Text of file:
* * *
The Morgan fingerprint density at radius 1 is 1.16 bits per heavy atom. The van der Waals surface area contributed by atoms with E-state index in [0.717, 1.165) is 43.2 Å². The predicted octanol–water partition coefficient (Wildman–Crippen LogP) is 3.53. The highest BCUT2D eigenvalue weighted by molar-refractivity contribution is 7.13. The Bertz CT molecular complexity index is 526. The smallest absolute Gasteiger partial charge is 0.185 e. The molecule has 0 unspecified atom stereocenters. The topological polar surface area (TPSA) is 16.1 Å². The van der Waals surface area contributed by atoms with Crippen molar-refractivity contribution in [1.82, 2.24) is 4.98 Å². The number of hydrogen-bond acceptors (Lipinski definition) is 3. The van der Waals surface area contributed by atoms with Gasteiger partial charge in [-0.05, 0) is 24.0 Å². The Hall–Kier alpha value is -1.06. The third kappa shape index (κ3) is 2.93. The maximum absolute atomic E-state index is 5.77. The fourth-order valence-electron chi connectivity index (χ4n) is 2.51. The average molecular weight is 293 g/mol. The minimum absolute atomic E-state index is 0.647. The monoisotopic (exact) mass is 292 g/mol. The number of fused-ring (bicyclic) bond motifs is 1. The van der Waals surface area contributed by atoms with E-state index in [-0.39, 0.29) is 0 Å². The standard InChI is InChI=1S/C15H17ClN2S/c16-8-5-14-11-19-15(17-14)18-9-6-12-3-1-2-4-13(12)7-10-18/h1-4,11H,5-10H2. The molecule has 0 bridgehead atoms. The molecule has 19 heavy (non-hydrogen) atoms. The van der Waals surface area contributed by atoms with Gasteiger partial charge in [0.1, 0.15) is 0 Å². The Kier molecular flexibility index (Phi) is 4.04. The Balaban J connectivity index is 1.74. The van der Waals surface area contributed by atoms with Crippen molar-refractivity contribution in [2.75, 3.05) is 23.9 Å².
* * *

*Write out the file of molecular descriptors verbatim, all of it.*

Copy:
The Morgan fingerprint density at radius 1 is 1.16 bits per heavy atom. The van der Waals surface area contributed by atoms with E-state index in [0.717, 1.165) is 43.2 Å². The predicted octanol–water partition coefficient (Wildman–Crippen LogP) is 3.53. The highest BCUT2D eigenvalue weighted by molar-refractivity contribution is 7.13. The Bertz CT molecular complexity index is 526. The smallest absolute Gasteiger partial charge is 0.185 e. The molecule has 0 unspecified atom stereocenters. The topological polar surface area (TPSA) is 16.1 Å². The van der Waals surface area contributed by atoms with Crippen molar-refractivity contribution in [1.82, 2.24) is 4.98 Å². The number of hydrogen-bond acceptors (Lipinski definition) is 3. The van der Waals surface area contributed by atoms with Gasteiger partial charge in [-0.05, 0) is 24.0 Å². The Hall–Kier alpha value is -1.06. The third kappa shape index (κ3) is 2.93. The maximum absolute atomic E-state index is 5.77. The fourth-order valence-electron chi connectivity index (χ4n) is 2.51. The average molecular weight is 293 g/mol. The minimum absolute atomic E-state index is 0.647. The monoisotopic (exact) mass is 292 g/mol. The number of fused-ring (bicyclic) bond motifs is 1. The van der Waals surface area contributed by atoms with E-state index in [-0.39, 0.29) is 0 Å². The standard InChI is InChI=1S/C15H17ClN2S/c16-8-5-14-11-19-15(17-14)18-9-6-12-3-1-2-4-13(12)7-10-18/h1-4,11H,5-10H2. The molecule has 0 bridgehead atoms. The molecule has 19 heavy (non-hydrogen) atoms. The van der Waals surface area contributed by atoms with Gasteiger partial charge in [0.1, 0.15) is 0 Å². The Kier molecular flexibility index (Phi) is 4.04. The Balaban J connectivity index is 1.74. The van der Waals surface area contributed by atoms with Crippen molar-refractivity contribution in [2.75, 3.05) is 23.9 Å².